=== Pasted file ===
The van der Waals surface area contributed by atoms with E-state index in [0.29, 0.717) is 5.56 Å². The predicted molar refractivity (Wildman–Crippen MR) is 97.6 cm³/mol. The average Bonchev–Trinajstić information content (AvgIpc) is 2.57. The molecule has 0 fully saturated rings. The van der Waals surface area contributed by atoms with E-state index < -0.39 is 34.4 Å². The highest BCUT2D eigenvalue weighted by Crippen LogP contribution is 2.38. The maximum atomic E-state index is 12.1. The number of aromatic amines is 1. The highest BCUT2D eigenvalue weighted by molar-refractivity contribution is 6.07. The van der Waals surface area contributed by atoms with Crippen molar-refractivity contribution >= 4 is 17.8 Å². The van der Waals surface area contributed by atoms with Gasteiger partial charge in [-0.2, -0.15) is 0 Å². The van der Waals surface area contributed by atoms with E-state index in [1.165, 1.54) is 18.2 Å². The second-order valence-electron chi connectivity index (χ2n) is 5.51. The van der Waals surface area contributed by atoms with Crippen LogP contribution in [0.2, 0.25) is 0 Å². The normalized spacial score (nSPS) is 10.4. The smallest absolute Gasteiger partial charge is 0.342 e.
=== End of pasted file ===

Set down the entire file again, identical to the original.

The van der Waals surface area contributed by atoms with E-state index in [0.29, 0.717) is 5.56 Å². The predicted molar refractivity (Wildman–Crippen MR) is 97.6 cm³/mol. The average Bonchev–Trinajstić information content (AvgIpc) is 2.57. The molecule has 0 fully saturated rings. The van der Waals surface area contributed by atoms with E-state index < -0.39 is 34.4 Å². The highest BCUT2D eigenvalue weighted by Crippen LogP contribution is 2.38. The maximum atomic E-state index is 12.1. The number of aromatic amines is 1. The highest BCUT2D eigenvalue weighted by molar-refractivity contribution is 6.07. The van der Waals surface area contributed by atoms with Crippen molar-refractivity contribution >= 4 is 17.8 Å². The van der Waals surface area contributed by atoms with Gasteiger partial charge in [-0.2, -0.15) is 0 Å². The van der Waals surface area contributed by atoms with E-state index in [1.165, 1.54) is 18.2 Å². The second-order valence-electron chi connectivity index (χ2n) is 5.51. The van der Waals surface area contributed by atoms with Crippen LogP contribution in [0.2, 0.25) is 0 Å². The normalized spacial score (nSPS) is 10.4. The smallest absolute Gasteiger partial charge is 0.342 e.